Unlike others, this was one movie that I actually saw twice (and counting), and I really liked it. So, you'll probably find mostly compliments on this post. I saw this movie both times on STAR Movies.

Not an Unfortunate Movie
Lemony Snicket's A Series of Unfortunate Events
Credits: Won 4 Academy Awards and 21 other nominations
Starring: Jim Carrey (as Count Olaf), Liam Aiken (as Klaus), Emily Browning (as Violet), Kara and Shelby Hoffman (as Sunny), Jude Law (as the voice of Lemony Snicket) and others
Directror: Brad Silberling
Rating: ***** of 5 (Excellent)
For more, visit this site, or see the Official Website.

Few movies have the distinction of being humorous and depressing all at once. And this on surely takes the cake!
The movie is centred on the Baudelaire children - the eldest daughter, Violet (a gifted inventor), the middle son, Klaus (an avid reader) and baby Sunny (a personified beaver!) – and the many unfortunate events they have to face, starting with losing their parents to a fire, and being sent to live with their ‘closest’ relative, Count Olaf, who wishes to kill the children so as to inherit their fortune (which is frozen in the bank till 14-year-old Violet turns 18).
The movie starts off in the most imaginative way possible: with a happy ‘littlest’ Elf. But we are soon brought back into reality, when Lemony Snicket reminds us that the ‘Littlest Elf’ was showing in Theatre Number 2, not here.
And so as the children settle down in Count Olaf’s house (or rather the dust in his house), they are forced to perform difficult and cruel chores, while the Count strolls along with his avant-garde. Here, we see a burst of emotion from the young Klaus, which truly forces us to cast our minds back and see how important a warm home can be.
Then the truly unfortunate events start.
Count Olaf locks the children in his car, so that they may be run over by a train. This however, fails, owing to the theoretical expertise of Klaus, and the practical brilliance of Violet. Coincidentally, Mr. Poe, the estate agent in-charge of the children’s well-being, shows up, and takes the children away from the Count, on account of his allowing young Violet to drive a car (much to the dismay of the children, who insist that he was attempting to have them run over by a train).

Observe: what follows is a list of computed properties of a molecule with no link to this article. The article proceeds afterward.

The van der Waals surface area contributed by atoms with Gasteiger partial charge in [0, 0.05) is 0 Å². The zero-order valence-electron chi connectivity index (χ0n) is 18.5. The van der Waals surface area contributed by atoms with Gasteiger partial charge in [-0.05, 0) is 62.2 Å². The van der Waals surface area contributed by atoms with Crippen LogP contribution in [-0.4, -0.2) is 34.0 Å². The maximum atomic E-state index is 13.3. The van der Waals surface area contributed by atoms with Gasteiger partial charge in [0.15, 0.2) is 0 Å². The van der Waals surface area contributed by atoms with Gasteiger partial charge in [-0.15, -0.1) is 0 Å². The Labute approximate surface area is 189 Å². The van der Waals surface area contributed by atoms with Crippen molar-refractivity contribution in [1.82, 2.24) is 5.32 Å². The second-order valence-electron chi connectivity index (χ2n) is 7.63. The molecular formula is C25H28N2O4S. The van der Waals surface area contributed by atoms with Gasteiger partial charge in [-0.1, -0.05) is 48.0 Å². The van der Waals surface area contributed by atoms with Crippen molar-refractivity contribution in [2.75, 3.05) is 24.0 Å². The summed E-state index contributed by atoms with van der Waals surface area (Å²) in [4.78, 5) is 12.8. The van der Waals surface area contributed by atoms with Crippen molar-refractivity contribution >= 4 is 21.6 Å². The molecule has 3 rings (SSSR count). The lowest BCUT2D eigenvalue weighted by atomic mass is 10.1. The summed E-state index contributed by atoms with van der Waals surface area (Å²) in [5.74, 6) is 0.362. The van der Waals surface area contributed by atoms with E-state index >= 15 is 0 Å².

And so the orphans are taken to yet another relative, Uncle Montgomery, an expert on snakes. Sadly, just as they begin to bond with their Uncle, cleverly-disguised Count Olaf murders him, and evades getting caught.
So now it’s off to the home of their Aunt Jo, a cowardly woman, in search of love, and a new house that does not rest precariously on the edge of a cliff. Sadly, following the unfortunate events of a storm and being attacked by lachrymose leeches, they end up back with Count Olaf, who now wishes to marry Violet to inherit their fortune as per nuptial law.
The rest, as they say, is history. Klaus ultimately discovers the secret behind their parents’ death; Count Olaf is arrested (only to be freed later, though not before he is subject to the same series of unfortunate events the children were exposed to); and the Baudelaire orphans enter the mystery that is their future.
The movie was splendid, with its unique blend of gloom and subtle comedy (mostly from the unformed words of Sunny). The only reason it failed the ultimate prize of an S (Superb) is that it lacked any action and adrenalin-pumping drama, though there was a murder involved.
All-in-all, this movie carries a beautiful message, and I suggest you to watch it. And I’m not just saying that. After all, as knowledgeable Klaus observed, everything happens for a reason.